The little engine that couldn’t: the Miranui tramway

The Miranui flaxmill, located in the Makerua swamp just north of the Horowhenua town of Shannon, was once New Zealand’s largest flaxmill. The mill operated from 1907 to 1933, and had 19 mills, operating 42 flax-stripping machines and employing more than 700 workers during the height of the flax industry in 1916-17.

The mill was built on a 300 acre site two and a half miles north of Shannon on the Shannon-Tokomaru main road (now Highway 57). The buildings were situated on terrace land on the eastern side of the road overlooking the Makerua Swamp (now the Opiki Plains). In those days the Makerua Swamp which covered 22,000 acres was known as the “great swamp” and was recognised for its high flax yield.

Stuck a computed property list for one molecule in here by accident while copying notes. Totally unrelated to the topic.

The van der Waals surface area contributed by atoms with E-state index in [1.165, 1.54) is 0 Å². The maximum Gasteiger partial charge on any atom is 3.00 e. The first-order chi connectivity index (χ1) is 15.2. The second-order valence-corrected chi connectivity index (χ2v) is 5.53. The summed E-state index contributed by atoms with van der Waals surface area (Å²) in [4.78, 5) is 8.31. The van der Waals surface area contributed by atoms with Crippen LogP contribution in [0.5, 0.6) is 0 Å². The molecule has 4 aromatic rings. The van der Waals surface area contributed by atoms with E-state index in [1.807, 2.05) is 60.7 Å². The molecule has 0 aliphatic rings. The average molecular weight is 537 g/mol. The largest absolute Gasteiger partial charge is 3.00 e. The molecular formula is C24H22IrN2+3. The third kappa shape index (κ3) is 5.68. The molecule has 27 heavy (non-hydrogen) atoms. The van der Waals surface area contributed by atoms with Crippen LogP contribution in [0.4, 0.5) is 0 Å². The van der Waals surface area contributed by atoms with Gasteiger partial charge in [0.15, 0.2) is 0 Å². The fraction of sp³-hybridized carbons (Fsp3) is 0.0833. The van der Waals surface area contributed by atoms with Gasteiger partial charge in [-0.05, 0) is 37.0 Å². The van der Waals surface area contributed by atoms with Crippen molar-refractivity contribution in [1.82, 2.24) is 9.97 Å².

A unique feature of the mill was the 3ft gauge tramway which ran from the mill three and a half miles into the swamp. A small five ton steam locomotive was bought from Bagnall and Co of England in 1907 to haul the specially built flax wagons. Unfortunately even this tiny machine proved too heavy for the tracks across the swamps and it was sold to work later on bush tramways on the Waitakere coast near Auckland and near Raetihi in the central North Island. Teams of horses therefore took over on the flax tramway from 1910.

See also: Flaxmilling in the Manawatu

Sources/further reading: Miranui – The Story of New Zealand’s Largest Flax Mill (1977), by Bob Ayson. Accessible at Kete Horowhenua.

Photo: Miranui Flaxmill locomotive crossing the Tokomaru Stream, near Shannon (1908). Palmerston North City Library, digitisation ID 2007N_Fx91_FLA_0636. Map: reproduced from Kete Horowhenua (from “Miranui” by Bob Ayson)

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